A mystery prompted by Ian Visits…. a sort of who dunnit…. 🙂
Ian discusses an article written in the early 1860’s on the soon to be opened Metropolitan Railway.
He quotes from the Ilustrated London News: “the railway starts from opposite the Great Western Railway Hotel at Paddington, with a fork up the South Wharf-road to join the Great Western Railway on the level.”
As is well known the station at Paddington (Praed Street) was not begun until 1866 and did not open until 1868. What gives? Did the Metropolitan Railway build the Praed Street section as originally intended?
The ‘branch’ was planned as a single track route to a terminus by the Great Western Hotel in Conduit Street.
Barely any maps show the Met as planned with these two branches at Paddington. The only source I can find depicting the correct split of the two routes at Paddington is Cross’s New Plan Of London 1861:
In the original palns the present Hammersmith & City/Circle lines were planned as a freight only line to the canal wharves, and known as the Old Wharf road branch, with indirect connections onto the Great Western Railway.
The underground route itself between Conduit Street and Farringdon was envisaged tas a totally self-contained passenger line. Over time the connections with other railways were changed to permit passenger use by way of several acts made between 1853 – 60.
This is how the Metropolitan Railway’s two passenger branches at Paddington originated.
As for the junction at Praed Street itself, a number of sources claim the Kell Brothers painting (shown below) dates from 1868 but in fact was painted in the later part of 1862.
The Kell picture shows a GWR broad gauge train on test heading along the Bishops Road (aka Hammersmith) route. What of the mixed-gauge tracks shown in the foreground leading down Praed Street? Did these prove the other branch had been built?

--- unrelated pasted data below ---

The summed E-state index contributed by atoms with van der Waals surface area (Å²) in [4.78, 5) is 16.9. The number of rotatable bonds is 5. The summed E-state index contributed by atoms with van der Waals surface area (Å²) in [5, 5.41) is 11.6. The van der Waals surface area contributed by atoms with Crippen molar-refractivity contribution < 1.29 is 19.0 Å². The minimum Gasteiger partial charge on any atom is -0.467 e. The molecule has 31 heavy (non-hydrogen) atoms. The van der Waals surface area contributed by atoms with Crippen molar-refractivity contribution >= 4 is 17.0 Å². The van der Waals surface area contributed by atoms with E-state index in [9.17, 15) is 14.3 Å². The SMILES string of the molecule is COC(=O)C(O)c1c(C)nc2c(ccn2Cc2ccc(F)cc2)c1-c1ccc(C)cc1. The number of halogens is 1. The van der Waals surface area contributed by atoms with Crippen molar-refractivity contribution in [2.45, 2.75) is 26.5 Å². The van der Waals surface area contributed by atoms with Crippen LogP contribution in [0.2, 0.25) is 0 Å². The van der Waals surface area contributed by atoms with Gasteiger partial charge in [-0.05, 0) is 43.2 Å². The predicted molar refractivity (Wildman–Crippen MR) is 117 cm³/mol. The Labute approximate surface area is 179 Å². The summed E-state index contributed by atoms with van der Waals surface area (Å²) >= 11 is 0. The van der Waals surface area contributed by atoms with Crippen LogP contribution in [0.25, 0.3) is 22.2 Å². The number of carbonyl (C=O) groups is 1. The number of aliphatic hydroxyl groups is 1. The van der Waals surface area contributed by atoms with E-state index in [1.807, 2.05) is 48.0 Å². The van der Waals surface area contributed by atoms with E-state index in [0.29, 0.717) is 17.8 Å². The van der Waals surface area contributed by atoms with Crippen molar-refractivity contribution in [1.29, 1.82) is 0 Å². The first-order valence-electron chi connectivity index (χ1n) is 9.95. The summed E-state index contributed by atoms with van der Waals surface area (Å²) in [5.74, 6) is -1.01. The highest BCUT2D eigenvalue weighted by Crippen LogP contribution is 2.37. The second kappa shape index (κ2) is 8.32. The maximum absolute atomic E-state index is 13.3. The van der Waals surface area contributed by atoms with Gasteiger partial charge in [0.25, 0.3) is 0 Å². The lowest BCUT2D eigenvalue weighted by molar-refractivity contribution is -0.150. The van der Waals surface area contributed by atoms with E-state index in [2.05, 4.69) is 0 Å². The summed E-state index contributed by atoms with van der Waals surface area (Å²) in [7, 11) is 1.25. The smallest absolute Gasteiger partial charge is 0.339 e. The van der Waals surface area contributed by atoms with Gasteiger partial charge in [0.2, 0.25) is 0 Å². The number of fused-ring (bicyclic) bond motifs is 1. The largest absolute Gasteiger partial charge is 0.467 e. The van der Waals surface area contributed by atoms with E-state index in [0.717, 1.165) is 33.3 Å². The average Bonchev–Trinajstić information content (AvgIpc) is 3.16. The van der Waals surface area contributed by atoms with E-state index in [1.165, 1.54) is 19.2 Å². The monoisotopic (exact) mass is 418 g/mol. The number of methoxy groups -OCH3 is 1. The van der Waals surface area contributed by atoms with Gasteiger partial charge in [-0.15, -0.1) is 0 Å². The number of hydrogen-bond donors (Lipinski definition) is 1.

Like many others I originally thought this and pondered upon the junction’s mysteries years ago when I regularly used a printer’s in Praed Street. One could not ignore the fact a railway existed beneath as trains regularly generated what seemed like mini earthquakes!
There is some opinion a short section was actually built as far as Bouverie Place, and I had thought that too. Alas, no plans have ever surfaced to prove this.
What was built from 1866 onwards was a twin track route along the south side of Praed Street – the cheaper option – which is why the tunnels curve to the south immediately beyond the junction.
The Kell painting is a pretty accurate representation of the junction, yet artistic licence was applied to impress one the tracks lead to Praed Street. In reality the Praed Street section of tunnel ended in a brick wall immediately behind where the painter stood!
A tiny paragraph in the llustrated London News dated 17th January 1863 reveals the Metropolitan Railway had yet to build it’s branch and announces new powers to permit construction towards Conduit Street. The following year this became an extension to Notting Hill/Kensington, and that began construction in 1866.
The final proof lies for the Praed Street mystery lies in the junction itself. A change of construction can be seen where the original Praed Street stump meets the new 1866-68 tunnels. The larger broad gauge trains had been considered passe by that time and so the tunnels were built to a smaller dimension 🙂